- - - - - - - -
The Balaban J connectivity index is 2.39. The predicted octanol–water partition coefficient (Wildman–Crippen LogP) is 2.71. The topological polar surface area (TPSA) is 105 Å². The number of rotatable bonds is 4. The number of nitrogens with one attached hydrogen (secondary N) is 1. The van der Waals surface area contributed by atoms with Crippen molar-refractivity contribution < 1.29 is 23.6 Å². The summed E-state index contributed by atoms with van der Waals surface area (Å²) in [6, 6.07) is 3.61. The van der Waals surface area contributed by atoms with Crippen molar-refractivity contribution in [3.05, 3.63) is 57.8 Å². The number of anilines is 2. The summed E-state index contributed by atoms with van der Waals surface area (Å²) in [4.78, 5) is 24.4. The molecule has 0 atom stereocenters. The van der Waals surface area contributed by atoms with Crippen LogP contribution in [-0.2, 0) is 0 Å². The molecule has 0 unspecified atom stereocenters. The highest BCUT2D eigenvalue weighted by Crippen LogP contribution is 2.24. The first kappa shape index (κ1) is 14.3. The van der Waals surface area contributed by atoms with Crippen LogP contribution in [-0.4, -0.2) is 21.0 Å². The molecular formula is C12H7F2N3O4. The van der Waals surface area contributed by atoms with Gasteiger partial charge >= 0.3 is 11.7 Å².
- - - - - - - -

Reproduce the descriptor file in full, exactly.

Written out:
The Balaban J connectivity index is 2.39. The predicted octanol–water partition coefficient (Wildman–Crippen LogP) is 2.71. The topological polar surface area (TPSA) is 105 Å². The number of rotatable bonds is 4. The number of nitrogens with one attached hydrogen (secondary N) is 1. The van der Waals surface area contributed by atoms with Crippen molar-refractivity contribution < 1.29 is 23.6 Å². The summed E-state index contributed by atoms with van der Waals surface area (Å²) in [6, 6.07) is 3.61. The van der Waals surface area contributed by atoms with Crippen molar-refractivity contribution in [3.05, 3.63) is 57.8 Å². The number of anilines is 2. The summed E-state index contributed by atoms with van der Waals surface area (Å²) in [4.78, 5) is 24.4. The molecule has 0 atom stereocenters. The van der Waals surface area contributed by atoms with Crippen LogP contribution in [-0.2, 0) is 0 Å². The molecule has 0 unspecified atom stereocenters. The highest BCUT2D eigenvalue weighted by Crippen LogP contribution is 2.24. The first kappa shape index (κ1) is 14.3. The van der Waals surface area contributed by atoms with Crippen LogP contribution in [-0.4, -0.2) is 21.0 Å². The molecular formula is C12H7F2N3O4. The van der Waals surface area contributed by atoms with Gasteiger partial charge >= 0.3 is 11.7 Å².